Traditionally, the SC has been a court which follows the system of precedents as enshrined under Article 141 of the Indian Constitution. This is augmented by the fact that India is a dualist, instead of a monist nation-state. Therefore, the SC neither needs to, nor does, place a great deal of importance upon the trends followed at the international forums. However, this does not mean that the SC is completely insulated from the developments and evolution of jurisprudence in different jurisdictions across the globe. Previously, the SC has indeed relied upon the legal frameworks at the international level to interpret provisions in domestic law. Sometimes, the SC has gone on to even frame laws in pursuance of its international obligations.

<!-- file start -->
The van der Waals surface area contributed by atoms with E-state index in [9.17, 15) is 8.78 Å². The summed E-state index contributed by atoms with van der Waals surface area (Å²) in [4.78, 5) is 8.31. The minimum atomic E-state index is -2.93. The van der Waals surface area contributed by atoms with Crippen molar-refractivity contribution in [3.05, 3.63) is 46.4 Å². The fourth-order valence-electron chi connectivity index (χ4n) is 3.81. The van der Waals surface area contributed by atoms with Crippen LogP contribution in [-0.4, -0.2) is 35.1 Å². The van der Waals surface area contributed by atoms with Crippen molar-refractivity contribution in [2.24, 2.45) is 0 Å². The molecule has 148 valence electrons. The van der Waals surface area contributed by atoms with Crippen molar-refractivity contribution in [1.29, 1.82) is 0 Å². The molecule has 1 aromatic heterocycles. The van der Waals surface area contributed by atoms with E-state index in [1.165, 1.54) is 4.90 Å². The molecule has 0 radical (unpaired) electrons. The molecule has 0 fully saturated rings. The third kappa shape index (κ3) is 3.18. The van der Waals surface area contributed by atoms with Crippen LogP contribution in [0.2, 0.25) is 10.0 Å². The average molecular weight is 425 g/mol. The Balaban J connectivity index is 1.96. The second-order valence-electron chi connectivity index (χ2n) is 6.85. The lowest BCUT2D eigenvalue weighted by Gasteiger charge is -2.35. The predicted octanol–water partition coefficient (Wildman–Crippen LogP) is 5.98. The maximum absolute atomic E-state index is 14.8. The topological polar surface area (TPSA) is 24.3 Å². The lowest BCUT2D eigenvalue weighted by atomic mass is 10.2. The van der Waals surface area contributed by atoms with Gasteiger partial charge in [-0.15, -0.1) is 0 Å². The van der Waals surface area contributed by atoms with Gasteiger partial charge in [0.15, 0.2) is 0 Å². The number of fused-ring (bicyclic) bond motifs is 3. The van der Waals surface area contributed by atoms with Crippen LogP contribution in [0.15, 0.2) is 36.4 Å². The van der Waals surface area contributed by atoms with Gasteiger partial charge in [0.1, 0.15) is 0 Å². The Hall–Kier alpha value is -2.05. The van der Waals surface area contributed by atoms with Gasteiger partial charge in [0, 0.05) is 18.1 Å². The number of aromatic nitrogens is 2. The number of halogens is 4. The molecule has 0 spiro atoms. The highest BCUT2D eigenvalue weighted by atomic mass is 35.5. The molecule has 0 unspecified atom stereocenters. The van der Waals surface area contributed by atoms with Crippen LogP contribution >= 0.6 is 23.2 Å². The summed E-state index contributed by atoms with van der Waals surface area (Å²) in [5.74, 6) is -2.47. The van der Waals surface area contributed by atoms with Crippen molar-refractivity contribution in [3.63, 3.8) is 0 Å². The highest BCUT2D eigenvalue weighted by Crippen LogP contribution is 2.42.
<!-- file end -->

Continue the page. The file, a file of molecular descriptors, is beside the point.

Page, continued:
However, this case is peculiar in having the SC to only/solely rely upon the legal framework in different global jurisdictions, and consider them to be “necessary”, to arrive at a conclusion (para. 6.58). This might possibly be because of the subject-matter of the present controversy being technology – a modern issue across the globe. This is augmented by the fact that since the law in India was not sufficiently developed at the requisite time, to deal with such type of a modern issue, the SC turned towards different global jurisdictions. Whatever the reason be, there is no doubt that it is indeed an important precedent in Indian jurisprudence which can substantially alter the way in which the SC looks at global jurisdictions for guidance in its domestic laws, especially, in deciding modern issues.

Vatsal Patel is a 4th Year law student at Institute of Law, Nirma University, Ahmedabad. He can be reached at